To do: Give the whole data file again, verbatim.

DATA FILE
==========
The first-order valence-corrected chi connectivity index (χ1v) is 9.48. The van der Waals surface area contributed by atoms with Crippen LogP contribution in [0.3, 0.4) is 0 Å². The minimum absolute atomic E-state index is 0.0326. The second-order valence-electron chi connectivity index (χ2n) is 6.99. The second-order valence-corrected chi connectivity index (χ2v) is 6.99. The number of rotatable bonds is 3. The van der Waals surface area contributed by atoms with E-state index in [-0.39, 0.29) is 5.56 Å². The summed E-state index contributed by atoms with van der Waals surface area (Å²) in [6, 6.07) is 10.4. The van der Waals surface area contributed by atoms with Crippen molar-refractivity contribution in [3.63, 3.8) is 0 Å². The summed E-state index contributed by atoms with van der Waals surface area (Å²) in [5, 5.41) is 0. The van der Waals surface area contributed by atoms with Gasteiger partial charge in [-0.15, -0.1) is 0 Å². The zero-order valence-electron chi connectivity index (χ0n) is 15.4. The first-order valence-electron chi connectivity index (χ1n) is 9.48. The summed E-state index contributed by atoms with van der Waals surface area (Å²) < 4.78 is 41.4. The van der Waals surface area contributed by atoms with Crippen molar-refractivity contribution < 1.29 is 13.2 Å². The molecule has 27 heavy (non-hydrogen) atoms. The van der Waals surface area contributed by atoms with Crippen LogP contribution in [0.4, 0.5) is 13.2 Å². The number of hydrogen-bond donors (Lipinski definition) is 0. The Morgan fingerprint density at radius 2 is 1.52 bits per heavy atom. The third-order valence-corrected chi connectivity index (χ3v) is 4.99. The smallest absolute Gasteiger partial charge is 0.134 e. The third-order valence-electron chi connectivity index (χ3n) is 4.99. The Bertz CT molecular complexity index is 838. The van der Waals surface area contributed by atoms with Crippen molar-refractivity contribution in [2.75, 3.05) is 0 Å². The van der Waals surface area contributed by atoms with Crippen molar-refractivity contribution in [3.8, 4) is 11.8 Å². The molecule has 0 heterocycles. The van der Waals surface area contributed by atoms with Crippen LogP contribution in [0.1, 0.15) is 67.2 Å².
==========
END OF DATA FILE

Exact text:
The first-order valence-corrected chi connectivity index (χ1v) is 9.48. The van der Waals surface area contributed by atoms with Crippen LogP contribution in [0.3, 0.4) is 0 Å². The minimum absolute atomic E-state index is 0.0326. The second-order valence-electron chi connectivity index (χ2n) is 6.99. The second-order valence-corrected chi connectivity index (χ2v) is 6.99. The number of rotatable bonds is 3. The van der Waals surface area contributed by atoms with E-state index in [-0.39, 0.29) is 5.56 Å². The summed E-state index contributed by atoms with van der Waals surface area (Å²) in [6, 6.07) is 10.4. The van der Waals surface area contributed by atoms with Crippen molar-refractivity contribution in [3.63, 3.8) is 0 Å². The summed E-state index contributed by atoms with van der Waals surface area (Å²) in [5, 5.41) is 0. The van der Waals surface area contributed by atoms with Gasteiger partial charge in [-0.15, -0.1) is 0 Å². The zero-order valence-electron chi connectivity index (χ0n) is 15.4. The first-order valence-electron chi connectivity index (χ1n) is 9.48. The summed E-state index contributed by atoms with van der Waals surface area (Å²) < 4.78 is 41.4. The van der Waals surface area contributed by atoms with Crippen molar-refractivity contribution < 1.29 is 13.2 Å². The molecule has 27 heavy (non-hydrogen) atoms. The van der Waals surface area contributed by atoms with Crippen LogP contribution in [0.4, 0.5) is 13.2 Å². The number of hydrogen-bond donors (Lipinski definition) is 0. The Morgan fingerprint density at radius 2 is 1.52 bits per heavy atom. The third-order valence-corrected chi connectivity index (χ3v) is 4.99. The smallest absolute Gasteiger partial charge is 0.134 e. The third-order valence-electron chi connectivity index (χ3n) is 4.99. The Bertz CT molecular complexity index is 838. The van der Waals surface area contributed by atoms with Crippen molar-refractivity contribution in [2.75, 3.05) is 0 Å². The van der Waals surface area contributed by atoms with Crippen molar-refractivity contribution in [3.8, 4) is 11.8 Å². The molecule has 0 heterocycles. The van der Waals surface area contributed by atoms with Crippen LogP contribution in [0.1, 0.15) is 67.2 Å².